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Number: 1810
Continent: Africa
Region: East
Place Names: Botswana, Zimbabwe, Zambia, Zambezi Zambesi River, Mozambique, Marotseland, Marotse
Year of Origin: 1901
Title: A Map of MAROTSELAND an the Neighbouring Regions
Sub-Title:
Language: English
Publish Origin: London
Height: 44.9
Width: 56.3
Units: centimeters
Size Class.: Medium
Scale: 1 : 2,000,000
Color Type: Outline Color
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Cartographer: Alfred St. Hill Gibbons
Engraver: Ernest Georg Ravenstein
Publisher: RGS Royal Geographical Society
George Philip & Son
Other Contributors: F. C. Quick
J. Stevenson-Hamilton
Northernmost Latitude: -11.0
Southernmost Latitude: -19.0
Westernmost Longitude: 18.8
Easternmost Longitude: 29.2
Measurement Notes: on map
Notes: This map is from book # 2248, The Geographical JournalVol XVII, No 2, february 1901 RGS; see First Ed book "Exploration and Hunting in Central Africa 1895-96." 1898, "AFRICA; from South to North through Marotseland." 2vol 1904, and RGS article "EXPLORATIONS IN MAROTSELAND AND NEIGHBOURING REGIONS." 1901; From Cairo, south along the Nile, through Uganda, Congo, Tanganyika, Zambesia, Going west to the Atlantic then back through the Okavango and south to the Cape. One of the most in-depth books on the Congo-Zambesi Basin. Gibbons set out to discover the main source of the Zambesi and define and map the regions. These two volumes provide excellent information on the terrain and rivers, as well as the peoples inhabiting the area. a graphic account of the difficulties encountered in the prosecution of the journeys, together with much valuable information respecting Marotseland, and other parts of the continent of Africa, which at this period were unexplored. . . . A detailed and fascinating account, very well-illustrated, with good descriptions of the countries and peoples, climate, nature, etc; This expedition had a number of objects, one of which was to furnish the late Mr Cecil Rhodes with such information.as might be of assistance in the selection of a route for the projected trans-continental railway - more especially with reference to the crossing of the Zambesi. "Captain Gibbons hunted in Barotseland for about ten months, and he gives a full description of the regions of the Upper Zambesi, together with an account of the Marotse, Matoka, Mashikolumbwe, and other subjects of the Marotse king, Liwanika. The volume contains many views of the country, and of the Victoria Falls, together with illustrations of many hunting scenes. The map of the kingdom of the Marotse, and the appendices contain some excellent notes on the characteristics, climate, prosopects, and fauna of the country." The area shown extends into parts of Angola, the DRC, Zimbabwe, Namibia, and other neighboring countries. The area is shown in the most possible detail for the time, with a strong focus on topography, river systems, and more. The routes of early explorers, including Livingstone, Grey, the Rhodesian Company, and Selous are all shown. Particular focus is given to Major A St. Hill Gibbon's several expeditions, which are shown in orange. The area on the map is at first difficult to recognize. Some lakes are shown which no longer exist, but some present-day lakes are yet to be formed. Most notable is the absence of Lake Kariba, the largest man-made lake in the world. It appears to occupy an area known as the Devil's Gorges, later renamed Kariba Gorges, now lost to the world due to the damming of the river. Victoria falls is shown, which had been known to Europeans since at least 1750, though Livingstone was the first European to see it. Upriver, the Zambezi appears to finger extensively in the region of the Liuwa plain, as it does today. Some features have changed, but the river and surrounding area are relatively accurately mapped, despite first appearances. While the area around Zambia had been explored by some Europeans since the 18th century, accurate reports had to wait until the late 19th century. The "classical era'' of European exploration in Africa culminated with Henry Stanley and David Livingstone's encounter, giving way to a more scientific period of discovery. Livingstone's penultimate voyage before his disappearance and the subsequent encounter was to the Zambezi watershed, shown on this map. This expedition was regarded as a failure at the time, though he did pave the way for later explorers. The post-classical era of discovery was more successful. The Scramble for Africa led to a slew of British and other expeditions to the region. Gibbons was by far the most prolific explorer to the region, following many of the major watersheds as shown on this map. His expeditions greatly increased European knowledge about the entire area, particularly the Zambezi and its tributaries. This would help set the stage for the final period of new imperialism. After the expedition, the British South Africa Company would start administering the region, and it would become a colony in the 1920s. The Anglo-German border, as shown on the map, would be redirected and completed. Expeditions such as Gibbon's, though benign at the time, were key to finalizing the exploitation of Africa. This map was printed as part of the Royal Geographical Society Journal. This journal kept members up to date on the travels of the many explorers who reported to the Society. This journal distributed maps at the cutting edge of cartography throughout the 19th century, particularly regarding areas controlled by the British Empire. It was founded in 1831 and continues to be published.Mendelssohn Mendelssohn I, 593;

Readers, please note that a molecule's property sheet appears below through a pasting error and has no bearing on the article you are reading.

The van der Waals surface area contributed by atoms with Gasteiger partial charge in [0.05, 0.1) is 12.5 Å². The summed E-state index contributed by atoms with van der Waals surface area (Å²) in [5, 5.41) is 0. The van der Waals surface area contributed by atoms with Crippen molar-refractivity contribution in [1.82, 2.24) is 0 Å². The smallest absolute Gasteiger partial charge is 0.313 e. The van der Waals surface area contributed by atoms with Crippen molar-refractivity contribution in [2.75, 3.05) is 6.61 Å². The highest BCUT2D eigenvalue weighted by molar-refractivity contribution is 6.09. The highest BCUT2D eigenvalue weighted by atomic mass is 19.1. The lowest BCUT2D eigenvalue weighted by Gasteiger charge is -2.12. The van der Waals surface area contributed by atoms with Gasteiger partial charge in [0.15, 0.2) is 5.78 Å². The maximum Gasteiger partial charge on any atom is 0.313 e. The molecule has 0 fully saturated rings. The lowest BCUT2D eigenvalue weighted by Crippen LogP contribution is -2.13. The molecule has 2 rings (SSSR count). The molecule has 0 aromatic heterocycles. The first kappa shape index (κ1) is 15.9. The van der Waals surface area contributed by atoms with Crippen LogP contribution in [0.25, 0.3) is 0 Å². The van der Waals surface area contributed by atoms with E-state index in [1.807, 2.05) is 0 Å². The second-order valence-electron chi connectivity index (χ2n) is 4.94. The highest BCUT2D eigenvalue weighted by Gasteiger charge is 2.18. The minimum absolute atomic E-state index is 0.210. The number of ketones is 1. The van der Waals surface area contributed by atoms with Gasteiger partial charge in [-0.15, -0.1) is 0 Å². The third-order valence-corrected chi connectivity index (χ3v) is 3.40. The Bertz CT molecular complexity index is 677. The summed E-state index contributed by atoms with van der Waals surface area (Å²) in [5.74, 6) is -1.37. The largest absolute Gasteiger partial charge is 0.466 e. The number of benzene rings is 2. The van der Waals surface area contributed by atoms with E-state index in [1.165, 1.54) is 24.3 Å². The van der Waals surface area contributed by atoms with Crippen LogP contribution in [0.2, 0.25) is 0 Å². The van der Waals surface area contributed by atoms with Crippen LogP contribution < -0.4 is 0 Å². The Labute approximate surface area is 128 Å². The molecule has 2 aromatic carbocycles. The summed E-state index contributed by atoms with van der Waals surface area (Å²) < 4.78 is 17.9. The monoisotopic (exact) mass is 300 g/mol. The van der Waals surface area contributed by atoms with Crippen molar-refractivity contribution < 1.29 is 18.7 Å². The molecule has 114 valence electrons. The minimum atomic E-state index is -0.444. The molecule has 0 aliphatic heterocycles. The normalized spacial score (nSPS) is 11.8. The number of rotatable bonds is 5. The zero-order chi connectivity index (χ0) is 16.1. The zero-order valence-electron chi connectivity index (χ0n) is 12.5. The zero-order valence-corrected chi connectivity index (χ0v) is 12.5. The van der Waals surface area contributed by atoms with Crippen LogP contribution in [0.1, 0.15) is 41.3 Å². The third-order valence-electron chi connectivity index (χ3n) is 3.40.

Last updated: Jan 12, 2022